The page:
Enugu Catholic Church restricts burial attendance to family members
• Coalition raises the alarm over imminent water shortage
The Enugu Catholic Diocese has ordered the restriction of burial attendance to family members of deceased persons, just as Bishop of the Diocese, Reverend Callistus Onaga, said the measure was aimed at curtailing the spread of Covid-19 in the state.
Onaga advised persons planning social activities including weddings should either postpone the event or restrict it to family members, stressing, “Whatever can’t wait should be restricted to the immediate family members of the concerned persons.”
He urged parish priests and chaplains to increase the number of services to reduce the numbers of attendance for each mass, adding, “No Sunday Mass should last over 45 minutes, while weekday Mass should not last over 30 minutes and without preaching.
“In all services, handshaking, hugging and other signs of social contact would henceforth be suspended until further notice and only three or four persons should be in each seat, depending on the length of the seat.”
Onaga also directed that Holy Communion should be received by hand and asked the priests to instruct members on how to receive communion, stressing that priests and other Catholics outside Enugu should not visit for the Easter season.
Besides, alarmed by the rising cases of Coronavirus, a coalition of non-governmental and Civil Society Organisations (CSOs) in Enugu yesterday asked the state government to increase residents’ access to water as part of measures to contain the spread.
At an awareness walk to mark the year 2020 World Water Day (WWD) in Enugu, they lamented that only 10,000 residents have access to clean water, stressing that it was dangerous, as hand washing and good hygiene could only be done with water.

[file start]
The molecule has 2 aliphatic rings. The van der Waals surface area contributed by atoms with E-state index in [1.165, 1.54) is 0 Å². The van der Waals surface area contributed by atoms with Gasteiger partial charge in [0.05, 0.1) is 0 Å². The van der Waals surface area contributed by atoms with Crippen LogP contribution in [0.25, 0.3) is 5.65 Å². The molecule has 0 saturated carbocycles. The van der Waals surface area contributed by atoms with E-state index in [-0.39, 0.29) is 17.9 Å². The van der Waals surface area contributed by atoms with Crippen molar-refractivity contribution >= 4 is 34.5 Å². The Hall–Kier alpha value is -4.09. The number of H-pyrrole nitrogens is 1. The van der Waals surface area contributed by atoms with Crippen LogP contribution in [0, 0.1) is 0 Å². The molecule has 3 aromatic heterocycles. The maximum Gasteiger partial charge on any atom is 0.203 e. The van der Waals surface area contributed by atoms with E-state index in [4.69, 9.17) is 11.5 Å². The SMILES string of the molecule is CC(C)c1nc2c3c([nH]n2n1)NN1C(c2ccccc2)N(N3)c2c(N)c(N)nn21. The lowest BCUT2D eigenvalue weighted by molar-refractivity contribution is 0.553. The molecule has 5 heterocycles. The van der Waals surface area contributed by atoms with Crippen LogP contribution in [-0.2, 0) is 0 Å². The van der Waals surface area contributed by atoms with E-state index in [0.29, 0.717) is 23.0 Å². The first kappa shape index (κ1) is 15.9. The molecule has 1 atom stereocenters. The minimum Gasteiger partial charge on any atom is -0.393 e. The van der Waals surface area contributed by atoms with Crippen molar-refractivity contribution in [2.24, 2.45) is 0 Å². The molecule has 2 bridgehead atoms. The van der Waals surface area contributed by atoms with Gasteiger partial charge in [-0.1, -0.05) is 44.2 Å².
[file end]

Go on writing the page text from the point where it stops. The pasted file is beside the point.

But the state government said it had procured a development loan of $50 million from France to improve generation, distribution and sustainable water supply in the state, explaining that the residents would start witnessing improvement in water supply before the end of June.
Country Director of the Global Society for Anti-Corruption, Mrs. Amaka Nweke, told reporters during the awareness walk that a state with millions of residents was endangered were only ten thousand had access to water with the rising pandemic.
Speaking on the theme of this year’s WWD, “Water and Climate Change,” Country Director, Hope Spring Charity Foundation, Temple Oreke stressed that changes in climate had adversely impacted the availability of water.
He stated that Nigerians should pay greater attention to water conservation so as to save the scarce water resources in the country.
Special Adviser to Governor Ifeanyi Ugwuanyi on Water Resources, Anthony Dubem Onyia said the state government had declared an emergency on water supply and improvement in the state, stressing that apart from the town hall meeting he held, an 18-man action plan had been set up and assured that the state would witness an improvement shortly.